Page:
Well, Báez is clearly a talented and entertaining force in general both defensively and on the rules. Aggression leads to you making more mistakes than you’d like, so in both cases it ranks worse than, say, Trevor Storey. For more context, Carlos Correa usually scales similarly to Paez defensively, although he doesn’t offer anything extra on the core lanes. The place where these three players diverge a little bit is in the board.

Báez has a lot of strength, but a very wretched discipline, with a lot of swaying and failing. It destroys the left-hand throw, but is generally pedestrian against right-handers. Earlier in his career, his hands and overall ability to get a barrel on the ball made up for his free-swinging nature and he was on his way to stardom. However, the past two years have seen the strike rate rise to absolutely shocking levels of over 30 per cent. The strength numbers were enough to bring him well above his batting average in 2021, while his 2020 season was disastrous. Presumably, we can write that once, and expect it will post a generated tag (wRC+) 15 percent better than the league average next year.

Despite being of average stature with a height of six feet and a weight of 190 pounds, Bayes have exceptional bat speed and raw strength. His extreme exit speeds put him at a lower level than Aaron Judge’s and Giancarlo Stanton’s in the world. Of course, that’s partly because it has a massive leg kick and sells for power in the traction most of the time. As a result, he makes poor contact with the floor even when he is not breathing. His speed allows him to beat more than his share of ground players and turn individual flare into double, but he doesn’t walk and will never hit average enough to post good marks on base.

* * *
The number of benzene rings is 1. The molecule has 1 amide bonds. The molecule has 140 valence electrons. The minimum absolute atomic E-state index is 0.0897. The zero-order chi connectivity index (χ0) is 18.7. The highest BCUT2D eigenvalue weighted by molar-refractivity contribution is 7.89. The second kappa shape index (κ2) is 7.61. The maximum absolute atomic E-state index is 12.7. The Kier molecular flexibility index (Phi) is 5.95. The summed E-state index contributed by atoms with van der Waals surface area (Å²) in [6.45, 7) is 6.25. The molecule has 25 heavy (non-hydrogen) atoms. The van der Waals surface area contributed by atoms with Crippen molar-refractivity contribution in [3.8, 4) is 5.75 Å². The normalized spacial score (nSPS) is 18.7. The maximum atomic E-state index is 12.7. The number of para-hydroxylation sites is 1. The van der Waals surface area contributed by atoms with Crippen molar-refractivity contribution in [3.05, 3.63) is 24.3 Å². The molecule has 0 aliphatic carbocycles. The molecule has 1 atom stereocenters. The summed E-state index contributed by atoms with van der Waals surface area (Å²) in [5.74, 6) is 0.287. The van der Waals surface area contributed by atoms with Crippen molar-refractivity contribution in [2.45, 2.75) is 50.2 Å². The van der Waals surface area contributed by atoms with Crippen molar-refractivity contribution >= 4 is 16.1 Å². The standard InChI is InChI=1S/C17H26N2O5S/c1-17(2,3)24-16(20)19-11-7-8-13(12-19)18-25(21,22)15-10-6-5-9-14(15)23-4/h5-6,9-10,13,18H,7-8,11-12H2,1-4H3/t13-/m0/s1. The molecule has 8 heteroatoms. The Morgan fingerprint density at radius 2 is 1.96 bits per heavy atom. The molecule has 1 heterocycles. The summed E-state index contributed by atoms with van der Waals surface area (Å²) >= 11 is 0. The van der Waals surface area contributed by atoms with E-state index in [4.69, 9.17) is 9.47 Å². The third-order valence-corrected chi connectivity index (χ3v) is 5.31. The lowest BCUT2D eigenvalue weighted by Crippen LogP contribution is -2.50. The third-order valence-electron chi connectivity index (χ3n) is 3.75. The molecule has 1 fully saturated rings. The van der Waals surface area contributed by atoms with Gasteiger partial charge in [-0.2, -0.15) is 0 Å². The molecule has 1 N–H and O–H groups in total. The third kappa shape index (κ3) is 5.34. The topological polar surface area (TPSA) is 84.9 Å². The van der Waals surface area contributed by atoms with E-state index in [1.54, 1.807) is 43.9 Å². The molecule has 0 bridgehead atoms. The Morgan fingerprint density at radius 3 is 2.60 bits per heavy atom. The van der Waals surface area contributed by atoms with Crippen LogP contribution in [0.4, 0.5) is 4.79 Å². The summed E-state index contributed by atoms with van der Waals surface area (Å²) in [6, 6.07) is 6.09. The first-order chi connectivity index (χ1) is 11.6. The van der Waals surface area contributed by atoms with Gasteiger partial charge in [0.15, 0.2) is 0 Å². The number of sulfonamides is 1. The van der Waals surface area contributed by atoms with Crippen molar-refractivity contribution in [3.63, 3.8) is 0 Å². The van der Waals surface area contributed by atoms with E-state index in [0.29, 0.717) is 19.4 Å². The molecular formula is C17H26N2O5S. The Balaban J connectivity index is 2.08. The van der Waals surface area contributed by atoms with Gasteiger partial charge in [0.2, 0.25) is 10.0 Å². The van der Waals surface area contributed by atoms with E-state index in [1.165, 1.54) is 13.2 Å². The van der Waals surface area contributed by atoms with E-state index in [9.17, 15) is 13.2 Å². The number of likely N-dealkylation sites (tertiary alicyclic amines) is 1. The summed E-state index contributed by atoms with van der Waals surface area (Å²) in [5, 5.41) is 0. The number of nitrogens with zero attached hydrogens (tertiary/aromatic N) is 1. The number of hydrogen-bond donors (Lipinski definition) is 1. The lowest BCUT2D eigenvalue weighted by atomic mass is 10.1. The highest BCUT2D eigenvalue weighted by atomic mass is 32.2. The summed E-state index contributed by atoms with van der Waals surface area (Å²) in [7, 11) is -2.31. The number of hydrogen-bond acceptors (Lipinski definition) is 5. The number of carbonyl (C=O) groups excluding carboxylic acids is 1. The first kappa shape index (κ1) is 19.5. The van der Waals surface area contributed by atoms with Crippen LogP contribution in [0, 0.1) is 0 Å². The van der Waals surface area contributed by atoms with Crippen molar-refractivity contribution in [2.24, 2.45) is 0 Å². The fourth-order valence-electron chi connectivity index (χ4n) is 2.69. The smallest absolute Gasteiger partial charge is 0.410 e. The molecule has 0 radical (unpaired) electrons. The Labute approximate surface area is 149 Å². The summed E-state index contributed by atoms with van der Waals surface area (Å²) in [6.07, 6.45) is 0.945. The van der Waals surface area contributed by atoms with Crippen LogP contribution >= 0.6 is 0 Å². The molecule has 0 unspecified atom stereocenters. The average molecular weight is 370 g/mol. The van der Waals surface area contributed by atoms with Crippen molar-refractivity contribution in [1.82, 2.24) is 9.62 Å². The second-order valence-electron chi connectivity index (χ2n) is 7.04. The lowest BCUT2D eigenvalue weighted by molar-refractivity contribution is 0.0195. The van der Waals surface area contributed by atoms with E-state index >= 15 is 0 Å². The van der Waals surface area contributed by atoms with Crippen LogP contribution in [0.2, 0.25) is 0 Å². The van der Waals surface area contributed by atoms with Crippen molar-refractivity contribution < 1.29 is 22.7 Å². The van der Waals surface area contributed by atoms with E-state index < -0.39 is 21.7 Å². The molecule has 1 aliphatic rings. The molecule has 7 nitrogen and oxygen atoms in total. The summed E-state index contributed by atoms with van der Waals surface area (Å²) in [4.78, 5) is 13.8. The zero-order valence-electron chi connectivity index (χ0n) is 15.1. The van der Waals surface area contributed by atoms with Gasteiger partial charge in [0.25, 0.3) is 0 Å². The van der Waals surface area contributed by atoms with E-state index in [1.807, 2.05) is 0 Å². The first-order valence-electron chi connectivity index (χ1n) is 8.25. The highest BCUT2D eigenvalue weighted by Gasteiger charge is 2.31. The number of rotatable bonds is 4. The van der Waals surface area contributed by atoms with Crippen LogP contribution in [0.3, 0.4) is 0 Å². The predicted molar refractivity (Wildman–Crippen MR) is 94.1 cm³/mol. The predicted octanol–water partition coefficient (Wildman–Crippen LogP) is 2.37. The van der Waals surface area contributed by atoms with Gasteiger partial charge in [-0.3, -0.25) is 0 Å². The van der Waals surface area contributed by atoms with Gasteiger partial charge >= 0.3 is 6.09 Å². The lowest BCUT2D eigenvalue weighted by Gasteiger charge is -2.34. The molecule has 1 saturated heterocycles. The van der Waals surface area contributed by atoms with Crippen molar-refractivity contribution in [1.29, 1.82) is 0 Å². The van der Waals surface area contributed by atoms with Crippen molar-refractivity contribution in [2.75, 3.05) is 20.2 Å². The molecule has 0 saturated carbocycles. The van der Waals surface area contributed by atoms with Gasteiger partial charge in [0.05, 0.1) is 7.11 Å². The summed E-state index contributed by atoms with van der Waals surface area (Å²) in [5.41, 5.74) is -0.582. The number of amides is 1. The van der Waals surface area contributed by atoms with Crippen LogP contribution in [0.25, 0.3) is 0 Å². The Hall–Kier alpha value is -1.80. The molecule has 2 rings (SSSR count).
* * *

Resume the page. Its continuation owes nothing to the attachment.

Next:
Even at his best, it’s an ‘all or nothing’ method, where Bayes ambush enough fastballs and hangers to do a lot of damage, but other than that it’s a target for shooters who have good things to break, speed and command to use. Unlike Story, Correa, or Marcus Semien, Báez is the guy you want to hit a little bit in the batting order, not in the heart of your squad. He has a knack for tournaments, and he seems to feed the audience – in both ways And less granular ways—and the big moments, but they often don’t work for weeks at a time.

Should tigers bite?

Javier Báez is a very good baseball player, despite the flaws in the board. It would have radically improved the Tigers’ defense, added another boost of speed to pressure bowlers, catchers, and defenders, and probably contributed more to home runs than we’ve seen from a Tigers hitter in half a decade. The question is whether it is worth the potential cost, and whether there is any chance that he can still improve versus the possibility that his skills will start to deteriorate in a few seasons.